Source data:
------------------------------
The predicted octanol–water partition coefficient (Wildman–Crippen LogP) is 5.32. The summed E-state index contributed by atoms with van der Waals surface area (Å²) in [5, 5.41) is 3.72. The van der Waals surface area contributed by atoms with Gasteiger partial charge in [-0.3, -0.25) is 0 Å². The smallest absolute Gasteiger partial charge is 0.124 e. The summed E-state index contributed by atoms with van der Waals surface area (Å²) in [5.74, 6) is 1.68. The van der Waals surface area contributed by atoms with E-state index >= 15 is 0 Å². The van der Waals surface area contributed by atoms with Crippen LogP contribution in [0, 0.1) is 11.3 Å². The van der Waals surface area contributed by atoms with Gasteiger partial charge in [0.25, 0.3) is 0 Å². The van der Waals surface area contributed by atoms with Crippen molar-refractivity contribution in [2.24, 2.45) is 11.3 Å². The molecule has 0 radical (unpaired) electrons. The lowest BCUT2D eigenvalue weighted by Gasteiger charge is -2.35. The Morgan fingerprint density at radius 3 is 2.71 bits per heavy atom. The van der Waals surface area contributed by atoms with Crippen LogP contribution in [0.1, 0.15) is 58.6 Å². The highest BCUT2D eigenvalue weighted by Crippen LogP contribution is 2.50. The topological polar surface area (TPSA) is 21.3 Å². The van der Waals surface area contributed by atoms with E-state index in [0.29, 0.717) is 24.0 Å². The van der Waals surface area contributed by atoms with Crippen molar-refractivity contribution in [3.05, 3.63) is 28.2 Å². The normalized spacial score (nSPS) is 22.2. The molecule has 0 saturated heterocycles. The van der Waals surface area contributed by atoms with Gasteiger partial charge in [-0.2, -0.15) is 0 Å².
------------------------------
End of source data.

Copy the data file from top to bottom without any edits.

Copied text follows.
The predicted octanol–water partition coefficient (Wildman–Crippen LogP) is 5.32. The summed E-state index contributed by atoms with van der Waals surface area (Å²) in [5, 5.41) is 3.72. The van der Waals surface area contributed by atoms with Gasteiger partial charge in [-0.3, -0.25) is 0 Å². The smallest absolute Gasteiger partial charge is 0.124 e. The summed E-state index contributed by atoms with van der Waals surface area (Å²) in [5.74, 6) is 1.68. The van der Waals surface area contributed by atoms with E-state index >= 15 is 0 Å². The van der Waals surface area contributed by atoms with Crippen LogP contribution in [0, 0.1) is 11.3 Å². The van der Waals surface area contributed by atoms with Gasteiger partial charge in [0.25, 0.3) is 0 Å². The van der Waals surface area contributed by atoms with Crippen molar-refractivity contribution in [2.24, 2.45) is 11.3 Å². The molecule has 0 radical (unpaired) electrons. The lowest BCUT2D eigenvalue weighted by Gasteiger charge is -2.35. The Morgan fingerprint density at radius 3 is 2.71 bits per heavy atom. The van der Waals surface area contributed by atoms with Crippen LogP contribution in [0.1, 0.15) is 58.6 Å². The highest BCUT2D eigenvalue weighted by Crippen LogP contribution is 2.50. The topological polar surface area (TPSA) is 21.3 Å². The van der Waals surface area contributed by atoms with E-state index in [0.29, 0.717) is 24.0 Å². The van der Waals surface area contributed by atoms with Crippen molar-refractivity contribution in [3.05, 3.63) is 28.2 Å². The normalized spacial score (nSPS) is 22.2. The molecule has 0 saturated heterocycles. The van der Waals surface area contributed by atoms with Gasteiger partial charge in [-0.2, -0.15) is 0 Å².